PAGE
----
Note from Editor: Evan was pleased to see our January, 2009 article on Garden Railroading with Toy Trains. He's been using Scientific Toys trains on his backyard railroad for quite a while and has figured out a few tips and tricks he'd like to share. He sent me these notes and photos in early spring, 2009, before he'd quite got the leaves picked up or his perennials had gotten a good start on spring. He promises more later, so stay tuned - Paul
Evan Morse's Shoestring Railroad Tips
Here are a few things I've tried that have worked out for me, as I figured out that a garden railroad with toy trains was not only possible, but fun.
The picture to the right shows the kinds of gravel I used for most of the line, they are called pea pebbles, or pea gravel. These small stones can be great for the use of gravel on the railroad bed that the tracks go on. (Pea pebbles are the stones under the tracks in the bottom of this picture) [Note from Editor: In Ohio, pea gravel tends to be very rounded, so it never settles in place or holds your track in place either one. So we don't recommend it for anything but cosmetic purposes. It looks like Evan's also using some crushed gravel under the tracks - that's more along the line of what I'd recommend for most garden railroads - Paul]
Holding Track In Place and In the Correct Shape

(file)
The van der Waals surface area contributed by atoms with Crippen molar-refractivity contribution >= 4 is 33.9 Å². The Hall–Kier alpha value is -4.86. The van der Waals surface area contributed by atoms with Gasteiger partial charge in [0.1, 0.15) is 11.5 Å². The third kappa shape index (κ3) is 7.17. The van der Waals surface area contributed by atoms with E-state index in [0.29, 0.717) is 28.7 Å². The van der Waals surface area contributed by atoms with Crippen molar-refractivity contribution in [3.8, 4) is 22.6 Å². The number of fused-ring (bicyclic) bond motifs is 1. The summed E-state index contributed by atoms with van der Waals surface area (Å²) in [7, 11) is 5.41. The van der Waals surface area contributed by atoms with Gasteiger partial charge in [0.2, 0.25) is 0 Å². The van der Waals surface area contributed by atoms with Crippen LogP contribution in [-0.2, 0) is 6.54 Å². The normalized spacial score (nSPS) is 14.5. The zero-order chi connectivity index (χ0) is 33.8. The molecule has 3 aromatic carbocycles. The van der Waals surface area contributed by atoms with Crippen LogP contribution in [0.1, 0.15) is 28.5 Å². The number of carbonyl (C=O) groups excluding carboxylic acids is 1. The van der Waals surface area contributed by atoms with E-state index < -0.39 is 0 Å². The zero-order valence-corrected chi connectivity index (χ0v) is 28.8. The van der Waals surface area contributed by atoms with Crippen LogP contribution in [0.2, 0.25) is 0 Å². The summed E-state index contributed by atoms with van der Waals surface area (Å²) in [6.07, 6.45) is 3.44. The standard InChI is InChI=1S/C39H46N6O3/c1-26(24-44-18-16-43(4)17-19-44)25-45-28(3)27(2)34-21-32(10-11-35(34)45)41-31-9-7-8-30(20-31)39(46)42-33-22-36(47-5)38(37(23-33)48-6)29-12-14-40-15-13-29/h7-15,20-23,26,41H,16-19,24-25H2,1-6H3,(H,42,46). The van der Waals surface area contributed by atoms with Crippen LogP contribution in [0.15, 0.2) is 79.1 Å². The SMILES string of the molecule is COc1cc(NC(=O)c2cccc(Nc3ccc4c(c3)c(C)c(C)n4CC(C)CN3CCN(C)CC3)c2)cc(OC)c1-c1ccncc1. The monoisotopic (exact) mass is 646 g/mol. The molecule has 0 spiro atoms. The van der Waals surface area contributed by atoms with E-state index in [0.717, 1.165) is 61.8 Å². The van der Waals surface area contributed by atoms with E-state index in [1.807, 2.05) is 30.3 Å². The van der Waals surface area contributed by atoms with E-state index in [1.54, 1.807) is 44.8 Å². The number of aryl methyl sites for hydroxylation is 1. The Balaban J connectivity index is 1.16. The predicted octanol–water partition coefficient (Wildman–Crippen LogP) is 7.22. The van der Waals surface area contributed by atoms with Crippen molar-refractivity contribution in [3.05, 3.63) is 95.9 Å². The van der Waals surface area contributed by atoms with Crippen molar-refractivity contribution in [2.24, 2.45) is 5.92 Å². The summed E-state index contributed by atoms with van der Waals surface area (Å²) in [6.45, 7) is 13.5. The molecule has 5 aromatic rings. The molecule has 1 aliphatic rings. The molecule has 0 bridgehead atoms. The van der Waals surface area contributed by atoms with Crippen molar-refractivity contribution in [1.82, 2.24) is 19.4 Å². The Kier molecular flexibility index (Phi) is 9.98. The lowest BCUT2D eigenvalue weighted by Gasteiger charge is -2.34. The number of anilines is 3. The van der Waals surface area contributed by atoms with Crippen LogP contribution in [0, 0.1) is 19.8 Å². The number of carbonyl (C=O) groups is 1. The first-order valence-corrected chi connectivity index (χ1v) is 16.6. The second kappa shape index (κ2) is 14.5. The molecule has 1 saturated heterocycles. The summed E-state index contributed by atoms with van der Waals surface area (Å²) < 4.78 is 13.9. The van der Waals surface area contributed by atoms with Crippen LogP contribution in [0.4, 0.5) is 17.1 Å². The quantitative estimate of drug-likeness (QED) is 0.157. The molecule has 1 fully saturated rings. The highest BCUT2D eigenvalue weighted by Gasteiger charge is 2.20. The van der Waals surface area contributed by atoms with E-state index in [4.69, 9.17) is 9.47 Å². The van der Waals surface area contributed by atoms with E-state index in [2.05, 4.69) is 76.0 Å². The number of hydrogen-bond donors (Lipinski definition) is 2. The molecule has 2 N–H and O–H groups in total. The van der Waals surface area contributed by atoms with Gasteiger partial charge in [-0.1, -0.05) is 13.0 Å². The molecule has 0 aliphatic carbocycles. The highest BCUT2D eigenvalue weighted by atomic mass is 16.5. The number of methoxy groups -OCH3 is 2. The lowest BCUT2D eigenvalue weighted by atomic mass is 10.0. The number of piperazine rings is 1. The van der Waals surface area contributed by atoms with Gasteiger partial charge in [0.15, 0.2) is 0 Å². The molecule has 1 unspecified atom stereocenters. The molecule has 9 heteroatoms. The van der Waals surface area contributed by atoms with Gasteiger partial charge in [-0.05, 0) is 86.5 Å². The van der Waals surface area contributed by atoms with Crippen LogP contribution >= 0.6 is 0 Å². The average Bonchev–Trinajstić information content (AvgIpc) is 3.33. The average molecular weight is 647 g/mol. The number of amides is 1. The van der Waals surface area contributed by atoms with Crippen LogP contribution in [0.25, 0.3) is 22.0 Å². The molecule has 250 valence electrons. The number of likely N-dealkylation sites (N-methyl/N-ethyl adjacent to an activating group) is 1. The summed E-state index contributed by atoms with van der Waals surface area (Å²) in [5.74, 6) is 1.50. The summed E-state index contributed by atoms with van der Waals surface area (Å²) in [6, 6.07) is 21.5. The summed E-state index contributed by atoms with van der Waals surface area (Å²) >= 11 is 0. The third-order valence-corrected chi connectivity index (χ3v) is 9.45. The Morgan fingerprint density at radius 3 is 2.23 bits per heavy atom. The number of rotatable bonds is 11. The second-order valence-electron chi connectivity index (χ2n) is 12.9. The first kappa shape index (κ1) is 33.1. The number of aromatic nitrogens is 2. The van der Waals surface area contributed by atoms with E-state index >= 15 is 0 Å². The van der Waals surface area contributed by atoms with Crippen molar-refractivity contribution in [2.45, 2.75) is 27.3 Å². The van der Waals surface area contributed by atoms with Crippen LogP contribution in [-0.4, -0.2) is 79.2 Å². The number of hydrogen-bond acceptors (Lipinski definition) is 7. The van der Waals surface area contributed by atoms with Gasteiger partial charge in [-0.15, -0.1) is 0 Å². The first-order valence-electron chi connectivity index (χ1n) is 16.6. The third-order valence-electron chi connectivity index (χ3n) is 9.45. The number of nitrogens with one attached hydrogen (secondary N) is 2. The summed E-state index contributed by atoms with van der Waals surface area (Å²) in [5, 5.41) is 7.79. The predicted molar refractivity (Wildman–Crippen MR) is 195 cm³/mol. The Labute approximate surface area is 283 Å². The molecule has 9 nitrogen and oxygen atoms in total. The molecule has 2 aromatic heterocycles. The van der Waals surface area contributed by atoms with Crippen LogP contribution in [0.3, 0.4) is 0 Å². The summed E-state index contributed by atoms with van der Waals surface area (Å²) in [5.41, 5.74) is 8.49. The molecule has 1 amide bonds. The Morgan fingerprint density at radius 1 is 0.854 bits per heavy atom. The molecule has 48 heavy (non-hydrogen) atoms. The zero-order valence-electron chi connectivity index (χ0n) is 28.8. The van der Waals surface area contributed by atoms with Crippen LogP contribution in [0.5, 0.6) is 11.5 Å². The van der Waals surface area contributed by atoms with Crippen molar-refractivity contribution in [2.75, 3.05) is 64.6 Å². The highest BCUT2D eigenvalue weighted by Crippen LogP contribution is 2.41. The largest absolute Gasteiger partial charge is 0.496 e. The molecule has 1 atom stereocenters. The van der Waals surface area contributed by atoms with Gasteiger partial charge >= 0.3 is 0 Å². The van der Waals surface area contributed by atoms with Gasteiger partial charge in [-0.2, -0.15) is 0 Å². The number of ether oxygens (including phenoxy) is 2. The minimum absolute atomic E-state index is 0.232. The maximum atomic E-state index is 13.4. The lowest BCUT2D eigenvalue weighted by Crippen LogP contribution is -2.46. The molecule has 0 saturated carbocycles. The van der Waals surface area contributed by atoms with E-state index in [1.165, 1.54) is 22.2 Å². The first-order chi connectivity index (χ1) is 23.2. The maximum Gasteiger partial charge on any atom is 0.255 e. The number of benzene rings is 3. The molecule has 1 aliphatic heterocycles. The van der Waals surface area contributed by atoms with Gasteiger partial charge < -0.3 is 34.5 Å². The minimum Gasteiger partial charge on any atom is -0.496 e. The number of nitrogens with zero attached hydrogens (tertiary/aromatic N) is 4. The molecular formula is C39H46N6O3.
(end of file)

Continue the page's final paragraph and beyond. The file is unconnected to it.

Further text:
The photo to the left below shows a Scientific Toys brand train on a metal bridge. You can see that I used a board to fasten the track down. The New Bright track on the bridge has one little hole on the first or second tie on both sides of an individual piece of track. So that a small wood screw would fit through each hole of the track on the bridge, keeping the track in place.
The picture to the right below shows what can be done to prevent the plastic track from warping during certain types of weather that may cause the tracks to warp or bend up in the air a little bit...... The metal pieces over some of those ties are called garden staples..... I found them at my local Walmart, and they appear to do the job quite well!
One great aspect about "shoe-string" railroading is looking for ways to do things with little or no investment. As an example, the photos below show what someone can do with those plant tag type of things that stick in the ground to identify which plant is which...... In thse pictures for example, they make good whistle posts and yard limit signs. But they can also be used as mile posts or mile markers as well.
More To ComeAs I am writing this, it is still early in spring, my garden isn't in full bloom yet. But when it is in full bloom, I shall definitely take some more pictures. In the meantime, if you have any questions or comments for me, please contact Paul, and he'll forward your comments to me.
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